We’re trying something new: a minisode in between regular episodes to check in on how we’re doing with a practice we talked about in a previous episode. We check in on how we’re doing with erasing “should” from our vocabulary, sharing some listener feedback on the subject and some other reasons to stop shoulding.
It Takes Practice to Stop Shoulding
“Should” is so embedded in our culture’s language that when we try to stop using it, we’re undoing decades of conditioning, so it won’t happen overnight! Be patient with yourself, rather than thinking, “You shouldn’t say should!” We definitely don’t want this practice to become a frustration and another reason to judge yourself and others. If it really doesn’t make you happier, don’t do it! But we think it will immediately boost your happiness and well-being.
We’ve made a couple of small but important changes to the language in this podcast. Instead of saying the podcast is “about working on where you need to get it together” – now we’re going to say “where you want to get it together.” We realized that “need to” was a should in sheep’s clothing!
And in the intro to Get It Together / Got It Together, we used to say that we’ll “share something that’s going well for us right now and something that needs work,” we’ll say, “something we’d like to work on.” It’s a good reminder that all of these things are a work in progress.
More Reasons to Stop Shoulding
Melia has been thinking about another couple of reasons to stop shoulding: It absolves you of finding your own why — you just take at face value that something is expected or desirable instead of asking whether it would bring YOU closer to the life you want.
It can also signal to other people that you think they should be doing something, even if you are really only holding yourself to that standard. Like “I should lose weight” — other women will look at you and think, “Well if she thinks she needs to lose weight, then she must think I really need to.” You could say instead, “I’d like to get in shape so my clothes fit better,” and then it’s about your own happiness and goals.
Or with parenting – if you say, “I need to get the kids new outfits for their Easter portraits” then people might think, “To be a good parent, a) Do I need to be taking Easter portraits of my kids, and b) Do they need new outfits for these pictures?” If you phrase it as “I want to get the kids new outfits,” then it frames it as a personal preference and choice, something that will make you happy and not an expectation you have for all parents.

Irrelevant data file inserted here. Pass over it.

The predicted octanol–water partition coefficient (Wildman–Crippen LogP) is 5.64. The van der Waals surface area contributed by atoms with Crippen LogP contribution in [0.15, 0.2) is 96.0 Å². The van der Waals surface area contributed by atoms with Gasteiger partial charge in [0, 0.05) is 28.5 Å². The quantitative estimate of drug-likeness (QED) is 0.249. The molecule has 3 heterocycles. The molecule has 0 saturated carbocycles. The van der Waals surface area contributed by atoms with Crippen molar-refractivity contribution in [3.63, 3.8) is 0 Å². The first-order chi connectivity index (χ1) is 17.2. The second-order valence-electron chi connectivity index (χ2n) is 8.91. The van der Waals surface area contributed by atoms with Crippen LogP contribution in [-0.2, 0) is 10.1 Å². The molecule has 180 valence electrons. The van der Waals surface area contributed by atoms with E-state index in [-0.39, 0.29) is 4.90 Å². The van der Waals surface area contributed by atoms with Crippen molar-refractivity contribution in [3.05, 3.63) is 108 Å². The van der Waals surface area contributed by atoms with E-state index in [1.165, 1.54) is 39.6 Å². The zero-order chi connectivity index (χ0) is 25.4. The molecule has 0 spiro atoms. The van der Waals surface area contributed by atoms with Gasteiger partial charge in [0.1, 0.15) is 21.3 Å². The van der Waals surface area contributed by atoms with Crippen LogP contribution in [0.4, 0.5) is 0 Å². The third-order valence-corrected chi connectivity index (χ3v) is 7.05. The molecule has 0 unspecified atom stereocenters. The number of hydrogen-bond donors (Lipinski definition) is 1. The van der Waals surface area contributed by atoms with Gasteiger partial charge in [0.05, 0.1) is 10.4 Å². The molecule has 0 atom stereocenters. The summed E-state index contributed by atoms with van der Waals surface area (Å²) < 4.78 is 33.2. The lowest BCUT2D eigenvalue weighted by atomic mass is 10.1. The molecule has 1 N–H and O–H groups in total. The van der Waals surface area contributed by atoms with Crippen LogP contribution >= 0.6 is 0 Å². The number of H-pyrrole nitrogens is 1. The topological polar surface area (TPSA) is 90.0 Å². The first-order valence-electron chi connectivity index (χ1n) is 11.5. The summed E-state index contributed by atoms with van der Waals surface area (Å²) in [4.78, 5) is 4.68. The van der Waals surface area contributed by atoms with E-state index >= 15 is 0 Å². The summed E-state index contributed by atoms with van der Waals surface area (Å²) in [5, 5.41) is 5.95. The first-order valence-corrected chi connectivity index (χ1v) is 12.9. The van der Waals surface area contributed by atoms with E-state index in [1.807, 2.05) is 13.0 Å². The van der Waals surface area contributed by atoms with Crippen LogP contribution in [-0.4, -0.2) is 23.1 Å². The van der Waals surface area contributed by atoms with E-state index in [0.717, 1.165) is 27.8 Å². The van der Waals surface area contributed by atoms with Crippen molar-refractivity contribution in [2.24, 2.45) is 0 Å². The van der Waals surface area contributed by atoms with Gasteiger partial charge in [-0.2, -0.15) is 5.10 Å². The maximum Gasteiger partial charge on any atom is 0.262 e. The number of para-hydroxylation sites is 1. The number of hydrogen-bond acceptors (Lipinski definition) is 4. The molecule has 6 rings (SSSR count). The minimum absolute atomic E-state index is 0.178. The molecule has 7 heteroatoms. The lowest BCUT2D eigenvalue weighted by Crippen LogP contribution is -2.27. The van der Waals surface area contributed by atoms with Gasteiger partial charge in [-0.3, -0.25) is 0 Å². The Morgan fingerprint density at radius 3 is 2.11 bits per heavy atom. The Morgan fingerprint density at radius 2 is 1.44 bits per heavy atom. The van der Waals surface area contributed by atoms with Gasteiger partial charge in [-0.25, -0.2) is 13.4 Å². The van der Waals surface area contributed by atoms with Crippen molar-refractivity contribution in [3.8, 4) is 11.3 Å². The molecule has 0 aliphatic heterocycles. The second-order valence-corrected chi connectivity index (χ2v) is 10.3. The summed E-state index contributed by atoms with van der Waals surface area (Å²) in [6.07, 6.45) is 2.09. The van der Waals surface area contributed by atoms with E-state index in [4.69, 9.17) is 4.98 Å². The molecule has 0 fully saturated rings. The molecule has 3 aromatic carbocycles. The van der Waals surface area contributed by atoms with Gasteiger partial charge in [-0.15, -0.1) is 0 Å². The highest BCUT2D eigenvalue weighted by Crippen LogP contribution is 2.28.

Gill is very susceptible to other people’s “shoulds” and is slowly getting better at questioning them as they come up. Because when other people say, “I should do X, Y and Z,” it can send her into a tailspin because they seem to be doing fine in those areas!
How We’ve Been Doing with the “Stop Shoulding” Practice
Melia hasn’t erased “should” completely, just out of pure convenience, because it takes more time and thought to identify a should and figure out a more intentional way to say it. A baby step is to say “should” with awareness, using air quotes in your mind and translating it into more intentional language for next time.
For example, when Melia drops Avery off at school, instead of asking, “Should she sit here?” another way to say it is “Okay if she sits here?’ It’s a subtle difference, but it takes away a little obligation that doesn’t need to be there. And at work we talk about the tasks we “should” do in the upcoming week, when we mean that it’s something that would benefit them or our team.
Gill has still said “should” plenty in the last few weeks, but this past weekend, Brian and I had a bunch of errands and tasks on our to-do list, and I was proud that I didn’t say, “Ugh, we should get to the store and then finish that project…” I said, “We could do those errands today to get them out of the way. And then what about that other thing? Do we want to do that today or can it wait?” It felt a lot less stressful.
We hope you enjoyed our first minisode and tune in to the next episode!